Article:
The afternoon sun streams into my parents' living room, and two oafish, grey-haired couch potatoes are sprawled in the well-worn recliner. They're sound asleep, bathed in warmth, like hefty peas in a pod of sloth. My retired father occupies most of the chair, and dozing on the footrest is his feline doppelgänger Kyle, the family cat. This is their favourite “activity,” the midday nap, and somewhere in the house my mother is sighing. Loudly.
Can adopting a pet help you get healthy?
A few years ago, it became clear that Dad's retirement had sucked him into a tractor beam of inactivity. Without that morning alarm and the call of the office, his most pressing daily duties became retrieving the mail and, if Mom was lucky, taking out the garbage. His waistline was expanding in direct proportion to his free time. So, to get him out of his chair and (Mom prayed) out of the house for more than five minutes at a stretch, my parents decided to adopt a dog. “He'll have to take it for walks,” Mom reasoned, hoping endless hours might also be spent on pet projects like teaching the furry fella to fetch or roll over. (The dog, I mean, not my father, who never learned how to roll over and probably never will.)
But, as it goes with the best-laid plans, my parents walked into the SPCA to find a canine companion and walked out with papers to make Kyle -- an adorable, plus-size tabby cat -- the newest member of the family. “We have to take him,” my mother said, eyes filled with love, a half-second after Kyle literally leaped into her arms, purring loudly. Using some naive-in-hindsight logic, they figured a cat would probably keep Dad just as busy as a dog would.
Time for action
They were mistaken. Unfortunately for Mom, Kyle's presence didn't exactly drop-kick Dad's inertia. Instead, in Kyle, my father scored a kindred listless spirit. Kyle didn't inspire activity so much as reaffirm to Dad that sleeping and eating are two fantastic life goals. As a result, my father's leisure-filled days continued uninterrupted and, in less than a year, Kyle -- who was already rather plump --actually managed to gain seven pounds.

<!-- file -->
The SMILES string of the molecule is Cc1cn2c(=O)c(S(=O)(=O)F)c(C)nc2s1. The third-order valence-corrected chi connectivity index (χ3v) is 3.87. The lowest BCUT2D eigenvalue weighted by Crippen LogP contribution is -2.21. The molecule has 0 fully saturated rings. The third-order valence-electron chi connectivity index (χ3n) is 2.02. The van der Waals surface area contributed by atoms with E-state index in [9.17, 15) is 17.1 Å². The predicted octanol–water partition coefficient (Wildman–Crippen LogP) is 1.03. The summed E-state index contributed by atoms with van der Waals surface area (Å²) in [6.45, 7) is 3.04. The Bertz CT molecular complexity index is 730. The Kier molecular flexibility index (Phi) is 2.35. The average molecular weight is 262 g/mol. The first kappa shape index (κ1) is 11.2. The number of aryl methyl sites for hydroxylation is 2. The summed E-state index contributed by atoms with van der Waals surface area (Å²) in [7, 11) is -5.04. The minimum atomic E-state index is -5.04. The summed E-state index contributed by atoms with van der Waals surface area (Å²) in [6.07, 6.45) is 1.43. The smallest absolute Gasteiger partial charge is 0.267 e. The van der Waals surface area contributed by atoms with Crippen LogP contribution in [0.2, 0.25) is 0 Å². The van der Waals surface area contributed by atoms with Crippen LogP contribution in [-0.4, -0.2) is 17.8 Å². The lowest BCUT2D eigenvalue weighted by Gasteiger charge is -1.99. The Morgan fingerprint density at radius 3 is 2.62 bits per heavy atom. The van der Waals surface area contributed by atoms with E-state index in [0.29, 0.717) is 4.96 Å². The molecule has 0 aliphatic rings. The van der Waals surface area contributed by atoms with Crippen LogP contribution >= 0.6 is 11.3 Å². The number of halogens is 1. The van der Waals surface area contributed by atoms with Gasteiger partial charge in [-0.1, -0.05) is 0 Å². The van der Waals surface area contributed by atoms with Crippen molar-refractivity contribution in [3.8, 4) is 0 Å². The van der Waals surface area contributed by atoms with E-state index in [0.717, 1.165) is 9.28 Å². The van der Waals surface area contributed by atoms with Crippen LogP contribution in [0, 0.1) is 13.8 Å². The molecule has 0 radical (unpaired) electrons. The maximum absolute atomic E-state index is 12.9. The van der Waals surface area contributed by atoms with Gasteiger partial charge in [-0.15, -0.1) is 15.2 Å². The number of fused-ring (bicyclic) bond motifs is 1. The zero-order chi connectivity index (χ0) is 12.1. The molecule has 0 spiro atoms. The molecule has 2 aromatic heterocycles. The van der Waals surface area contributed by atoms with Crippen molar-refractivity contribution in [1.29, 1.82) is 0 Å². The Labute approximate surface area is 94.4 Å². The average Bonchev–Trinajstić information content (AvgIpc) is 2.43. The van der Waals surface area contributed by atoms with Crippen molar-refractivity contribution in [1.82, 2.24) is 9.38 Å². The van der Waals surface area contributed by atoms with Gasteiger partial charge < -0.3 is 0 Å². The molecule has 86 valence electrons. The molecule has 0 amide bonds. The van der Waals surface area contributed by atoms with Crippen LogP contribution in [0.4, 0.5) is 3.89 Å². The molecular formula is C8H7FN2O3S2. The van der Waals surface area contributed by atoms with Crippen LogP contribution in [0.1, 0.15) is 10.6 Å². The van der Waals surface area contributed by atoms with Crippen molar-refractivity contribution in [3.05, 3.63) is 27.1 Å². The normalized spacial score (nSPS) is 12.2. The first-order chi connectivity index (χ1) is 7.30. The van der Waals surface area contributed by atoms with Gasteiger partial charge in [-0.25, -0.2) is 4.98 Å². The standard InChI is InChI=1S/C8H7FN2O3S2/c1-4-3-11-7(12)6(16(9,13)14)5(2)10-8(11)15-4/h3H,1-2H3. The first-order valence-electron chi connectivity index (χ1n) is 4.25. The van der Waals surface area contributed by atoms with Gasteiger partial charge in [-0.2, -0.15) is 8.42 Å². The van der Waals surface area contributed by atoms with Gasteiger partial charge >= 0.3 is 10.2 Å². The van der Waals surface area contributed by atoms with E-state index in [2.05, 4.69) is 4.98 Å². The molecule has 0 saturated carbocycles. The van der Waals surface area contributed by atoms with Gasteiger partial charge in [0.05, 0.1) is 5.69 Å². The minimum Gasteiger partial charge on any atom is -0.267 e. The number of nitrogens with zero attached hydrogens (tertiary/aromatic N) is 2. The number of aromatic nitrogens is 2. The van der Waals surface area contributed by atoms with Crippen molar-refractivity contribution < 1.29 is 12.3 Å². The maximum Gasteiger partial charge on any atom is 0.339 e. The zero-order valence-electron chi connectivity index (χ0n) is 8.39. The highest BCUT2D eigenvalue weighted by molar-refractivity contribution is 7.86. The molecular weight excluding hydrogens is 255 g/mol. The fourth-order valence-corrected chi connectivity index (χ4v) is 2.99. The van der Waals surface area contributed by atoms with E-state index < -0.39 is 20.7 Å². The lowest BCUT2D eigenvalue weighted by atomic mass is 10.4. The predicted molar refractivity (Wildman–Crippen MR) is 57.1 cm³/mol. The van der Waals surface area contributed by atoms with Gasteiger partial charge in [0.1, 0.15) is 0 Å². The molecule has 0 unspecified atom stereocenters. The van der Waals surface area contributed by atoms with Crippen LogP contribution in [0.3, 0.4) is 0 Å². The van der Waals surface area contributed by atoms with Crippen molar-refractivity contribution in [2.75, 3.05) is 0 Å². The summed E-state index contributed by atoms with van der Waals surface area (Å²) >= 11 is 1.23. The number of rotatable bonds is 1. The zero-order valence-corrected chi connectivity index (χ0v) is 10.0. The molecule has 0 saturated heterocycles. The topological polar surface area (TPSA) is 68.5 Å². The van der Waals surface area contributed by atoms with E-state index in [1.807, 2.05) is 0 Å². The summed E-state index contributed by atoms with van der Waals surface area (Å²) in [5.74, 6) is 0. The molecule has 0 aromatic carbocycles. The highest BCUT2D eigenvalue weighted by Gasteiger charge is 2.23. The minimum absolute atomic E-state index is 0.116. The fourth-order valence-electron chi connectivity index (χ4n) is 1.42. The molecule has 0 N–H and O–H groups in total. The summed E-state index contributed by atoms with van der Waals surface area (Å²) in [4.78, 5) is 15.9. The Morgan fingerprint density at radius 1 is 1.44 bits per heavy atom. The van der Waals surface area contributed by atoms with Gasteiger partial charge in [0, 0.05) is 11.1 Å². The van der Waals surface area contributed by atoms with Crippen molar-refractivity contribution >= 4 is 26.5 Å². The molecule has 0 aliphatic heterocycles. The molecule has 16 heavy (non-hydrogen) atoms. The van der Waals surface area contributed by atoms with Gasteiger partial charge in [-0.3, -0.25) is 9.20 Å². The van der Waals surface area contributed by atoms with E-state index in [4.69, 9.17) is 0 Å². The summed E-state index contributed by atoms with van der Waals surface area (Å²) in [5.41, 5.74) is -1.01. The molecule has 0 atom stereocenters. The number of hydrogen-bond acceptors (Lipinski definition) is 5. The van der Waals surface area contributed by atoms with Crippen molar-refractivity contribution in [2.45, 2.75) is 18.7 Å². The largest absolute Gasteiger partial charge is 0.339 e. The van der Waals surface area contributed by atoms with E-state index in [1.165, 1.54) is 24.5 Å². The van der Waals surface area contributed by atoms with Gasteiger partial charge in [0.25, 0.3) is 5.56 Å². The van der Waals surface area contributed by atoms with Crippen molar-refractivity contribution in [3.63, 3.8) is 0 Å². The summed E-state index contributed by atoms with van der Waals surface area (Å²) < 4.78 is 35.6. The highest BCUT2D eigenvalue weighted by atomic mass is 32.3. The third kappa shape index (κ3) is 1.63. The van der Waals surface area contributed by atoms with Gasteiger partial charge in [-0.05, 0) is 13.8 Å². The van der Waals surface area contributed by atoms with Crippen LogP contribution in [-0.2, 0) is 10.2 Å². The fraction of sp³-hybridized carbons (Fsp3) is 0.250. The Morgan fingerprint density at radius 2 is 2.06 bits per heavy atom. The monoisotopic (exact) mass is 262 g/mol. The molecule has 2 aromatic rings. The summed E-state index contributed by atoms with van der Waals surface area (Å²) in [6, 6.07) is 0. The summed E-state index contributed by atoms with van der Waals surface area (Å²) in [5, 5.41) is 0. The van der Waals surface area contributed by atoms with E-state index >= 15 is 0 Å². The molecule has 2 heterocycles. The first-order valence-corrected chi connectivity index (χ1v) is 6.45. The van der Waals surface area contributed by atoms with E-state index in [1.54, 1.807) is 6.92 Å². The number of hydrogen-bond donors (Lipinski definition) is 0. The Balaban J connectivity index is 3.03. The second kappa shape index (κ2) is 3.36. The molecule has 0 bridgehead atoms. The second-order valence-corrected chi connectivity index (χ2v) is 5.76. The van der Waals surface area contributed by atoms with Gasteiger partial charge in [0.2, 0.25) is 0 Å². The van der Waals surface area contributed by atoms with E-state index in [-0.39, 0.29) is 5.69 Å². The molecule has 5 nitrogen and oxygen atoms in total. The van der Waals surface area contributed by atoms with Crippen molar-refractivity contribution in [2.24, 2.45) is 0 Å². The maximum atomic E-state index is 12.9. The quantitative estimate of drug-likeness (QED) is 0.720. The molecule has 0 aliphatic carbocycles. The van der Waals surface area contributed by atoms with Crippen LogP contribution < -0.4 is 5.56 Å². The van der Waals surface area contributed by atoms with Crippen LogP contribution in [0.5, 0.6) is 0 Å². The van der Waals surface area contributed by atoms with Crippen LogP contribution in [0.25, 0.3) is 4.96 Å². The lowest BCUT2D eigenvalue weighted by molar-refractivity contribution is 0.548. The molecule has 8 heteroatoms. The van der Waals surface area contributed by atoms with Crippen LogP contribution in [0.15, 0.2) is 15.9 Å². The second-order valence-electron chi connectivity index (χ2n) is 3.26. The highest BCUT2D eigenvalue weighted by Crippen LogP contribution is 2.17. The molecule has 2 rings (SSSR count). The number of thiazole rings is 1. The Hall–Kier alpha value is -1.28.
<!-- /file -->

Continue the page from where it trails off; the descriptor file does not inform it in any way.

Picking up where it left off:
Fed up, Mom sprang into action. In a bid to stave off morbid obesity, a weight-loss regimen was instituted and a workout program put in place…for Kyle, who tipped the scales at nearly 20 pounds thanks to the illicit snacking and shameless indolence Dad encouraged. Rations were cut, exercise was mandated, and the sound of thundering paws could be heard running drills through the living room.
Dad fights the law
Dad actually rebelled against this plan more than Kyle did, since he feared his lazy sidekick might find a new best friend through fitness. “The poor boy is starving!” Dad would whine…right before dropping illegal bits of food under Kyle's nose to sabotage the process. Undeterred, Mom rolled up her already-swamped sleeves and added “personal trainer” to her household repertoire, while Dad lounged, semiconscious, in front of the TV.
These days, Kyle is much healthier, though he still frequently drifts into comalike siestas. Mom's up to her eyeballs in housework and feline-girth maintenance. And Dad? He's napping. Again. If only we could get him to chase a catnip log or run up and down the stairs after a knotted string.
Vickie Reichardt, a Toronto-based freelance writer and animal lover, routinely visits Kyle at her parents' home for “pet therapy” sessions and profoundly satisfying catnaps.
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